The rain in June and early July has been beneficial to the grain fill. It has brought some Septoria and other disease issues in wheat, especially where key spray applications were not possible, but we could really do with some hours of sunlight now.

We are supposed to be having a week of hot dry weather soon. Some winter barley has gone down with recent storms, but in the main that crop is well formed now. Most of it is feed, and with combining due to start about 20 July it should not have been impaired much. In France, to the south of Paris the rain has delayed their winter barley with one day’s combining followed by two day’s rain, but only the bushel weight has been affected so far; surprisingly the yield has not. It’s still average, the grain size is good and malting quality also.

Early French wheat has both hagberg and low protein problems, but again yield is OK so far. Maybe that is because the yields were going to be above average without this wet weather. Another old saying is “flat wheat can break you” whereas “flat barley can make you”. We will have to wait and see!

Certainly I would prefer to see the rain now rather than in August. I cannot forget last year, when up to 14 August we combined some high-quality spring malting barley. It started raining then and carried on until the first week of September, ruining half the spring malting barley crop still in the field. Generally, all the crops are better established than they were 12 months ago and so are in a better place to withstand issues.

The grain market is now behaving like it normally does pre-harvest in the northern hemisphere, with prices falling further as harvest approaches. The usual suspects who do not have the storage infrastructure and need for hard US dollars from exports, such as the Baltics and Black Sea countries, are pushing cheap barley into the export market to be followed by equally cheap wheat.

The beneficial rain all over the world from America to Eastern Europe has eased crop fears in what were dry areas. I have been commenting since April that our forward grain values were at historically high figures, especially when you consider that we have been expecting a return to more average UK crop sizes. Anyway, for the time being UK grain prices still have the lifebelt of high old crop values about them, until the combines roll! End users are anxiously awaiting the arrival of new crop French wheat which is supposed to be here in July.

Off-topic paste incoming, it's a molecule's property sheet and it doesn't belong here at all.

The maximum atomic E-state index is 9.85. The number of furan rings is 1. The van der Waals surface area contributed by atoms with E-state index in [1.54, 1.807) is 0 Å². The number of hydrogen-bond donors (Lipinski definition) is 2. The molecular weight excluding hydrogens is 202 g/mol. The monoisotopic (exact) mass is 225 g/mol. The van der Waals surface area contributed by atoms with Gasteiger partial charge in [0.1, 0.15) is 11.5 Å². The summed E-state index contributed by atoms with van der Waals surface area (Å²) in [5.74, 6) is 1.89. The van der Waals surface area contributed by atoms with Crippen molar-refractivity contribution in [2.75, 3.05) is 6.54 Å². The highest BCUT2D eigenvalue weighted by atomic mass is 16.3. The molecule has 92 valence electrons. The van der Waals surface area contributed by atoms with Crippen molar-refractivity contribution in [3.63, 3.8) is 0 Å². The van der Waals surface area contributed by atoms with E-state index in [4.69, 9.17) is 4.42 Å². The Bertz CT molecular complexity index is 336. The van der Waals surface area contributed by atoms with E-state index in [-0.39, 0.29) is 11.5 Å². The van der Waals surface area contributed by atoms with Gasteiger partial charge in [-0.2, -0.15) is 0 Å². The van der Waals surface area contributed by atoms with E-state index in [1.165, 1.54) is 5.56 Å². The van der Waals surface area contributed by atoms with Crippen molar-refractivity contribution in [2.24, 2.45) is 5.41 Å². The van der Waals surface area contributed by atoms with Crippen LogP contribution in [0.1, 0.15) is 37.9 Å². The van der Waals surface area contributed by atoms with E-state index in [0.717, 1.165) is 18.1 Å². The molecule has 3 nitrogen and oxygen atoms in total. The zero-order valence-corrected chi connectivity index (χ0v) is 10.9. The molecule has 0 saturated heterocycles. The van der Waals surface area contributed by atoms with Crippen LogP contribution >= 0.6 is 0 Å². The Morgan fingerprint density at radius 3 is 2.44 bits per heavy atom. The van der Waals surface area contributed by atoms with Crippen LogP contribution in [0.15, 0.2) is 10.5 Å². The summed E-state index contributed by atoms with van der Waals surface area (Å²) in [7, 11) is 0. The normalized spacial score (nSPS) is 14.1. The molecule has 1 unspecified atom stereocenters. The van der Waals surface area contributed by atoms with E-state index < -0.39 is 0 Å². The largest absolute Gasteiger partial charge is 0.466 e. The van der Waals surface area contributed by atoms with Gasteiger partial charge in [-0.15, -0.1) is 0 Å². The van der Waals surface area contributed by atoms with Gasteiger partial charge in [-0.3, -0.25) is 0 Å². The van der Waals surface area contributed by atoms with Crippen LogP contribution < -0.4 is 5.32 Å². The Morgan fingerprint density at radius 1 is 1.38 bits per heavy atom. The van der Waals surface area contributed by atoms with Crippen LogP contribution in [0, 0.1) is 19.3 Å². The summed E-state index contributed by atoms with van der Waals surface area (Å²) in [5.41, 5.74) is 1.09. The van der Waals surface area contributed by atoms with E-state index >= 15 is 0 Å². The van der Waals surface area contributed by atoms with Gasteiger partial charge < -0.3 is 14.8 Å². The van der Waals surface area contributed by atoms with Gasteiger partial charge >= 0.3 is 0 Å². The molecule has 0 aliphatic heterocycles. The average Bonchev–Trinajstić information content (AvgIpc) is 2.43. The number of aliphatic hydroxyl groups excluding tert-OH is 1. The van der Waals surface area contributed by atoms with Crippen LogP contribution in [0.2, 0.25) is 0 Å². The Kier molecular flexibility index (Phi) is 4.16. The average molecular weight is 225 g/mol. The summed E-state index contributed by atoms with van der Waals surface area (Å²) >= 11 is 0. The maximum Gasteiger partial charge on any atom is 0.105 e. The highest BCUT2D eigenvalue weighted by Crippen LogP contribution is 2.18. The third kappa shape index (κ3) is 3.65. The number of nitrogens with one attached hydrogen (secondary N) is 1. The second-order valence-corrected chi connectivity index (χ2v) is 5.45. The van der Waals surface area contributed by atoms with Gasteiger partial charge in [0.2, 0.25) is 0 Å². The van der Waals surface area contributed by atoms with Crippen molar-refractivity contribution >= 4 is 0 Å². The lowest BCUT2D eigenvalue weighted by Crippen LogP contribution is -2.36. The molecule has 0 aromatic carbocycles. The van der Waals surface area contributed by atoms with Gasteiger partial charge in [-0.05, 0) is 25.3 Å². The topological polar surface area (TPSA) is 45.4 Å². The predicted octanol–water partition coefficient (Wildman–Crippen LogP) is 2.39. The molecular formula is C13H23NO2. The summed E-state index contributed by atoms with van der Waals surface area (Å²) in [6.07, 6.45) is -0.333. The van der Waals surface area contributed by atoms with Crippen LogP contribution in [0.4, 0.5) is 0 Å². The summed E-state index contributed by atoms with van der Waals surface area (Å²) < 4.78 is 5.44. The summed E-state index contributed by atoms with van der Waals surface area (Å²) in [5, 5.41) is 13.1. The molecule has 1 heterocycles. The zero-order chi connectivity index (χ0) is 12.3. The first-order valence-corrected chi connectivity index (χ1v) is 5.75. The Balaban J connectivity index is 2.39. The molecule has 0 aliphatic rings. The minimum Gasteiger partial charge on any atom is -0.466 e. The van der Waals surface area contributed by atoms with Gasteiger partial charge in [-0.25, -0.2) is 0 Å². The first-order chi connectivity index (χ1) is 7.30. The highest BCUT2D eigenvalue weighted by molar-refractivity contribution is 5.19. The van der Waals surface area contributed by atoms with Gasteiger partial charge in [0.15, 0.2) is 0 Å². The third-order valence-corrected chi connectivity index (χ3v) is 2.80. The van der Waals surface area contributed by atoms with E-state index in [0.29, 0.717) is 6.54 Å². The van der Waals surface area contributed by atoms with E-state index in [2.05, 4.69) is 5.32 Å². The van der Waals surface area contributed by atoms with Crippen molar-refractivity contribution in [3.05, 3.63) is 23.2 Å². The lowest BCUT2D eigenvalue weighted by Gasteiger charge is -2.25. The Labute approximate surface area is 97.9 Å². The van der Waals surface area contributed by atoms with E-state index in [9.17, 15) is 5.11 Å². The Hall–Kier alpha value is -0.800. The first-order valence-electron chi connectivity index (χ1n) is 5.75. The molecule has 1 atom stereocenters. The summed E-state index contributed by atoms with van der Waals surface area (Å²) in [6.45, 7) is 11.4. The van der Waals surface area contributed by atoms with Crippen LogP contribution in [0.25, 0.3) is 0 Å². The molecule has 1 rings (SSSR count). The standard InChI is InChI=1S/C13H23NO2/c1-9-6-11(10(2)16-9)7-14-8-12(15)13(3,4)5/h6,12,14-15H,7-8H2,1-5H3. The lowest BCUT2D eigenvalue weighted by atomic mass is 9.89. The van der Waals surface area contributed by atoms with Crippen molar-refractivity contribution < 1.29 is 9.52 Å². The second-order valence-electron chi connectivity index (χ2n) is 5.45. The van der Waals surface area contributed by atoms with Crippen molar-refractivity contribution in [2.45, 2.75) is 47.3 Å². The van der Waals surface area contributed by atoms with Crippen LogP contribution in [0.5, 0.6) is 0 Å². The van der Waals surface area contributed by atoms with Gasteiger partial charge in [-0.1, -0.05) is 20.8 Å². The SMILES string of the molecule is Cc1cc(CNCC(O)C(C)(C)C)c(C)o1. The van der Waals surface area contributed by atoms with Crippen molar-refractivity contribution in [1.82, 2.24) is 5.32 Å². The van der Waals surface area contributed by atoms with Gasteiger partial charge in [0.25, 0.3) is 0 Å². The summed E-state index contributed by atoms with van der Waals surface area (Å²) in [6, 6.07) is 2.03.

Old crop barley, of which there is less left than wheat, is in great demand. Those who can finish off their new crop feed barley before the end of July, by desiccating, should make a good premium to the ordinary ‘as available’ price. Likewise with wheat, which has a differential of £40 between old crop and the new crop price, those who can combine before the middle of August should achieve a premium somewhere between the old and new price. After that the bets are off! Some merchants are talking about the UK wheat crop being up to 15.5 million tonnes. That’s looking too optimistic to me. If we get five million tonnes more than last year at 14.5 million tonnes, then that’s realistic.

From mid Wales to the Midlands there are huge black grass problems. Add to that the patchy areas, particularly in the Midlands where the crops didn’t establish, then record yields are unlikely. But if Russia lives up to being the “biggest wheat exporter in the world” and sorts out its export tax, then it could depress the export market in September and October.

As I have said, if we have half a million tonnes exportable surplus, that should go by Christmas. If there were a miracle and we had a 15.5 million tonne crop, giving an extra million tonnes, that would take longer to shift. However, even with new crop wheat at £25 per tonne off the very top, we still have historical high forward prices for wheat. So if your crop looks good and you have to sell or move before Christmas, that is still an option.

Assuming you have followed advice and managed your risk by committing to pools or trackers, or making forward sales for October, November or December, you should be able to play the longer game from January onwards. You see, the trade can run, but it cannot hide forever from certain facts. The USA stocks of maize, soya and wheat are 44 million tonnes less than this time last year. Global stocks of grain are at an eight-year low. These are real facts and can only be redressed by big world crops. Some places like Australia look good for this, but most of the rest don’t.

Spring-planted wheat in North America and part of Russia and Ukraine have been badly affected by extreme heat and drought. This alone should cause milling premiums to rise, especially when you add the quality issues now in France. When the rest of the world catches up with the UK lifting of lockdowns, this will create greater demand for food and drink than we have seen for 16 months.

So we should have a lot more grain to trade than last year. You have already had some opportunities to sell at good prices and you will again. But the bigger your crop is, the fewer and further apart these will be. Good luck with your combining.